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Critical Thinking and Writing Exercises

Updated on October 8, 2013

This is another writers block exercise, what I do when I have trouble thinking about or formulating an article or post for one of my websites is to write whatever thoughts come to my head and do it consistently for at least half an hour. Yesterday I went for an hour and managed to get 1200 words out. Out of that I could have made two articles on two different subjects. So the exercise does work. Today I’m finding my thoughts drawn to the mood of the workers around me. It’s early in the day (just before nine) and most of them are still probably running on their breakfasts and coffee. My morning schedule tends to have me eat a bit of yogurt and pop out the door, and then I’ll wait until ten and have a coffee and a nature valley crumb bar. I find the peanut butter one tends to make less crumbs.

I also find that since there is a long weekend approaching that peoples spirits are up, knowing that you only have to work the rest of the week in order to have a three day weekend makes the workload a lot more tolerable. As a result people are more productive and are more prone to offer help. As much as we like to think we are all unique, and we are, there are still some very deeply set similarities between us. We all like to adhere to a schedule or routine and when that routine becomes disrupted we tend to get agitated.

I drove past a three car accident this morning, thankfully it didn’t back traffic up as it just had happened. As I drove by I happened to see a very cute woman get out of her car. First I thought, I would mind getting into an accident with her as she did not look upset. That being said she was in the car that got rear ended. I could saw who was at fault but she didn’t look upset. As I continued on I thought about what that disruption would have on her schedule. It’s now going to be a pain in the butt to go through insurance and have her car repaired, and use a rental in the time being.

Now that I have had my first distraction of the morning I look at the time and it’s ten after nine. Two calls from the same client with two different questions have been enough to knock my train of thought off course. Now my mood after having this happen my mood hasn’t really changed aside from how distracted or disjointed the post may appear. To me, that’s real life. Modern life is full of interruptions, most unexpected and each one having different effects on your life. Some small like my client calls or something larger like a rear end accident.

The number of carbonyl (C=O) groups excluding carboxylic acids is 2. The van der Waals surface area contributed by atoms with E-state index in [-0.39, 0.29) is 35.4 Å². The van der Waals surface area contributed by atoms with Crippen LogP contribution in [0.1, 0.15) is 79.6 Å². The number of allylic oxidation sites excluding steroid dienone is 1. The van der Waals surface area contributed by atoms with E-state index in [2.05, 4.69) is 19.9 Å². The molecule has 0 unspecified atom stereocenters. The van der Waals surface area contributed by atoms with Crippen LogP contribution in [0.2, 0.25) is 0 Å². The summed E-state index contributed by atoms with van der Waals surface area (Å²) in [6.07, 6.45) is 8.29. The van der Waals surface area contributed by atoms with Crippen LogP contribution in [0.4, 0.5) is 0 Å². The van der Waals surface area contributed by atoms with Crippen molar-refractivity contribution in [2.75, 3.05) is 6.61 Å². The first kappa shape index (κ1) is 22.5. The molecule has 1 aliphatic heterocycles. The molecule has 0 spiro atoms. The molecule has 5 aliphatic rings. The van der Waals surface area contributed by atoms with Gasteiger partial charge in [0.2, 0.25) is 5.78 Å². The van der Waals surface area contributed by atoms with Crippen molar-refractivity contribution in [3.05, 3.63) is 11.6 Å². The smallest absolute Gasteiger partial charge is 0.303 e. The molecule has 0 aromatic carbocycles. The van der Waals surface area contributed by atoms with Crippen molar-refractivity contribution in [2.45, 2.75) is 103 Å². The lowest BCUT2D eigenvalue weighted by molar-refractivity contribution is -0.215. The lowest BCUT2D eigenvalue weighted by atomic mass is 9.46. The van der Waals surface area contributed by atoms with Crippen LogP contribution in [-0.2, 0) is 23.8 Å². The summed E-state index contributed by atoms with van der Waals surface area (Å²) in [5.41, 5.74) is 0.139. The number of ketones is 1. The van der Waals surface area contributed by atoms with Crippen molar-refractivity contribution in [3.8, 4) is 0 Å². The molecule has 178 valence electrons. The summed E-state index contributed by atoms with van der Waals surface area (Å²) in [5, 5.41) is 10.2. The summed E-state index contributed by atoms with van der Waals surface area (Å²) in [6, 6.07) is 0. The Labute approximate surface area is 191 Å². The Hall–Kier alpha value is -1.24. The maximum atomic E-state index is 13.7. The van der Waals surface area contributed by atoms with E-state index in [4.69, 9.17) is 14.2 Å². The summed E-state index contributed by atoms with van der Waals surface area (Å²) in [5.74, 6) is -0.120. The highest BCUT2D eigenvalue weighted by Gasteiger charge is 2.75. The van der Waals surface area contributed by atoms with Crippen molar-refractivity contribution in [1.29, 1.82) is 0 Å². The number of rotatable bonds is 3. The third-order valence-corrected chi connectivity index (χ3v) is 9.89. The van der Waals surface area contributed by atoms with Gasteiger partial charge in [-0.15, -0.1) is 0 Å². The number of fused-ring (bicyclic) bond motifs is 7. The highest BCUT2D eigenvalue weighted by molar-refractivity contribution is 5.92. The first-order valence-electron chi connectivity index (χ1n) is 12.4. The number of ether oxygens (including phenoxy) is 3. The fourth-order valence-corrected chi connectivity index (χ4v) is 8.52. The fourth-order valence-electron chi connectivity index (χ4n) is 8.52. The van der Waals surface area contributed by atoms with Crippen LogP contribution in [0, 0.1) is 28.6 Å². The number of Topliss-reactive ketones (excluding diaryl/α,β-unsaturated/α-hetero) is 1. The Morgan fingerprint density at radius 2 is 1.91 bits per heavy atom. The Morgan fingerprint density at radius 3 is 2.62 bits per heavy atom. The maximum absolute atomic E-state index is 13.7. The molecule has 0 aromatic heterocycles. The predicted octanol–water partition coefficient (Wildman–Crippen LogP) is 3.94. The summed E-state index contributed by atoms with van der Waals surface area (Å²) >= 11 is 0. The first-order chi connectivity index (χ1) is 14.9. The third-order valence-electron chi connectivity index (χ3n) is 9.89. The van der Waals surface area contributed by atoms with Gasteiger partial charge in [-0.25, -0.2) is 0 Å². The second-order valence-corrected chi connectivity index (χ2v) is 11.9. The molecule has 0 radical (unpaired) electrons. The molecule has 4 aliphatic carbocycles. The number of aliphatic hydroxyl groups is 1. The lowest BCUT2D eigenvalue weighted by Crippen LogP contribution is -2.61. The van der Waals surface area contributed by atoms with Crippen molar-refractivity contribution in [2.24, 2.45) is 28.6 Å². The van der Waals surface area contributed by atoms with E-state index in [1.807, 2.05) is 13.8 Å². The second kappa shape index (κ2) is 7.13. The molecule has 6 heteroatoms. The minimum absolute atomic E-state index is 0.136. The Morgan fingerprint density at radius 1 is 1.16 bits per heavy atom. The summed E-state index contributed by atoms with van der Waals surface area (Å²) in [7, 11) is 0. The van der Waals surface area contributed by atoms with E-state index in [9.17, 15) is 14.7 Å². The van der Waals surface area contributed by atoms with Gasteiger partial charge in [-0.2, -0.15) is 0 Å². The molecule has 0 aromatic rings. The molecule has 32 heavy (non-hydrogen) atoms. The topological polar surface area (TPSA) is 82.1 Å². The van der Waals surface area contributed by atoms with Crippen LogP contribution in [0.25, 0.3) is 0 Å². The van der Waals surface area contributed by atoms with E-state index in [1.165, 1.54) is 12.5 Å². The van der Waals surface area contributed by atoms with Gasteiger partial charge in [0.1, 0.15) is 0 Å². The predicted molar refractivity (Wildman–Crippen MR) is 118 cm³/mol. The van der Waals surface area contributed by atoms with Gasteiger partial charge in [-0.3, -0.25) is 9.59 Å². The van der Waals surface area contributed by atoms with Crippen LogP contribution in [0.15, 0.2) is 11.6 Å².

A big part of how you handle these inevitable instances is your disposition. How you choose to handle is a direct reflection on your upbringing your habits and your position in life. This is what makes each one of us unique. No two people will see and interpret an identical situation the same.

I watched a youtube video, or rather listened to it while cooked yesterday evening. I t was about the concept of abundance and how our train of thought can be disjointed to not allow ourselves to welcome abundance into our lives. In my opinion, it was a good video. I think in order to change our lives in a meaningful way we need to come to terms with the fact that our current actions and thoughts do not allow us our desired results. They keep us in our routines as they are more comfortable than change. Sure we want change but desire is only one step in actually changing our lives. We need to also rewire our thought process to accept that routines will be broken.

As easy as it is to say something like that, or type it, is easy. To actually do it, well that is the work portion and in our instant gratification orientated society it’s harder than that. Routines take about two weeks to change and another two weeks to form to actually last, this is based on my personal experiences. I know that if I want to cut weight for the summer I start one month before I know meaningful change will happen. This means at least two months before mid-June, July.

I have now approached nine-thirty and have the following article. Our moods and thoughts dictate our actions but we dictate how we feel about our experiences. I believe that output is a direct result of input. Think about what you want, understand that it’s not something you currently have therefore your current thought process about the subject is flawed. Knowing that it’s flawed will allow you to identify what changes need to occur and then take the action to make those changes. It reads simple enough but is no cake walk.

The rewards and knowledge of your hard work will greatly exceed your expectations when the effort is there.

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